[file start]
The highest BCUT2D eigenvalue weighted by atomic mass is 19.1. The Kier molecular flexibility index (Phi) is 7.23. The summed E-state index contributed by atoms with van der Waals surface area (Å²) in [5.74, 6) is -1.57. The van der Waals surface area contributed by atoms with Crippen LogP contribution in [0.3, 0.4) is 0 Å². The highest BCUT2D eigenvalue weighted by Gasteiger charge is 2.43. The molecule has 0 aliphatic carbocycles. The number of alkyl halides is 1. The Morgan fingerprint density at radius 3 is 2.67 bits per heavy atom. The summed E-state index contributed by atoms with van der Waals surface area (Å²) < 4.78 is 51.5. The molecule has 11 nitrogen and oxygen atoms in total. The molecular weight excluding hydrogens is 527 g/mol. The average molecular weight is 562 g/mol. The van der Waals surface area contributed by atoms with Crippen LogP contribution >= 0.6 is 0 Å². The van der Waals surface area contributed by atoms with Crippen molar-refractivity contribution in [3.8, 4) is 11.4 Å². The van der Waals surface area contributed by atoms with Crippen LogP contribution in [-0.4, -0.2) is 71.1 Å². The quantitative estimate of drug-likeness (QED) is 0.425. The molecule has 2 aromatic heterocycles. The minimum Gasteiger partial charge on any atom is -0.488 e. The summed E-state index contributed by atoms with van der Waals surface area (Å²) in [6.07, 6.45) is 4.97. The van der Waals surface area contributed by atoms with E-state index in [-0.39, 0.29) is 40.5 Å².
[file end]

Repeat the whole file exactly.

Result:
The highest BCUT2D eigenvalue weighted by atomic mass is 19.1. The Kier molecular flexibility index (Phi) is 7.23. The summed E-state index contributed by atoms with van der Waals surface area (Å²) in [5.74, 6) is -1.57. The van der Waals surface area contributed by atoms with Crippen LogP contribution in [0.3, 0.4) is 0 Å². The highest BCUT2D eigenvalue weighted by Gasteiger charge is 2.43. The molecule has 0 aliphatic carbocycles. The number of alkyl halides is 1. The Morgan fingerprint density at radius 3 is 2.67 bits per heavy atom. The summed E-state index contributed by atoms with van der Waals surface area (Å²) < 4.78 is 51.5. The molecule has 11 nitrogen and oxygen atoms in total. The molecular weight excluding hydrogens is 527 g/mol. The average molecular weight is 562 g/mol. The van der Waals surface area contributed by atoms with Crippen LogP contribution >= 0.6 is 0 Å². The van der Waals surface area contributed by atoms with Crippen molar-refractivity contribution in [3.8, 4) is 11.4 Å². The van der Waals surface area contributed by atoms with Crippen LogP contribution in [-0.4, -0.2) is 71.1 Å². The quantitative estimate of drug-likeness (QED) is 0.425. The molecule has 2 aromatic heterocycles. The minimum Gasteiger partial charge on any atom is -0.488 e. The summed E-state index contributed by atoms with van der Waals surface area (Å²) in [6.07, 6.45) is 4.97. The van der Waals surface area contributed by atoms with E-state index in [-0.39, 0.29) is 40.5 Å².